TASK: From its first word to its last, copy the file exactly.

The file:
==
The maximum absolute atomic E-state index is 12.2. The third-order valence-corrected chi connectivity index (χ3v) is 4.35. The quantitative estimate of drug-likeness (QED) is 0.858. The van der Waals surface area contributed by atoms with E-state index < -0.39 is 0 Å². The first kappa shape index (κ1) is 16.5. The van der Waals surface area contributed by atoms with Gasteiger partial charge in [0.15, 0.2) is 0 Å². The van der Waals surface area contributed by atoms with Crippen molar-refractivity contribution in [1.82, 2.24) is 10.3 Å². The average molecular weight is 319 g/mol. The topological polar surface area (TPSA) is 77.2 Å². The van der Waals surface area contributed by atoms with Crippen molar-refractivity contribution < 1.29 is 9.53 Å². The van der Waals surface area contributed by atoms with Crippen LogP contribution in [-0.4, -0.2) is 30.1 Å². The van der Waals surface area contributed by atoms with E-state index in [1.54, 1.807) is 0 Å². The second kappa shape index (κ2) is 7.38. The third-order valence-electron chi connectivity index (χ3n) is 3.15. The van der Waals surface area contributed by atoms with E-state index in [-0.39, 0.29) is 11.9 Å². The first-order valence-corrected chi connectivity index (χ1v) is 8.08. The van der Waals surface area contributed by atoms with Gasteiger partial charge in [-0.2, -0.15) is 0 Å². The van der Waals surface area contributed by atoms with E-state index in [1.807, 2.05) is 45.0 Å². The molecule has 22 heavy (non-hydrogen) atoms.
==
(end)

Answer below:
The maximum absolute atomic E-state index is 12.2. The third-order valence-corrected chi connectivity index (χ3v) is 4.35. The quantitative estimate of drug-likeness (QED) is 0.858. The van der Waals surface area contributed by atoms with E-state index < -0.39 is 0 Å². The first kappa shape index (κ1) is 16.5. The van der Waals surface area contributed by atoms with Gasteiger partial charge in [0.15, 0.2) is 0 Å². The van der Waals surface area contributed by atoms with Crippen molar-refractivity contribution in [1.82, 2.24) is 10.3 Å². The average molecular weight is 319 g/mol. The topological polar surface area (TPSA) is 77.2 Å². The van der Waals surface area contributed by atoms with Crippen molar-refractivity contribution < 1.29 is 9.53 Å². The van der Waals surface area contributed by atoms with Crippen LogP contribution in [-0.4, -0.2) is 30.1 Å². The van der Waals surface area contributed by atoms with E-state index in [1.54, 1.807) is 0 Å². The second kappa shape index (κ2) is 7.38. The third-order valence-electron chi connectivity index (χ3n) is 3.15. The van der Waals surface area contributed by atoms with E-state index in [-0.39, 0.29) is 11.9 Å². The first-order valence-corrected chi connectivity index (χ1v) is 8.08. The van der Waals surface area contributed by atoms with Gasteiger partial charge in [-0.2, -0.15) is 0 Å². The van der Waals surface area contributed by atoms with E-state index in [1.807, 2.05) is 45.0 Å². The molecule has 22 heavy (non-hydrogen) atoms.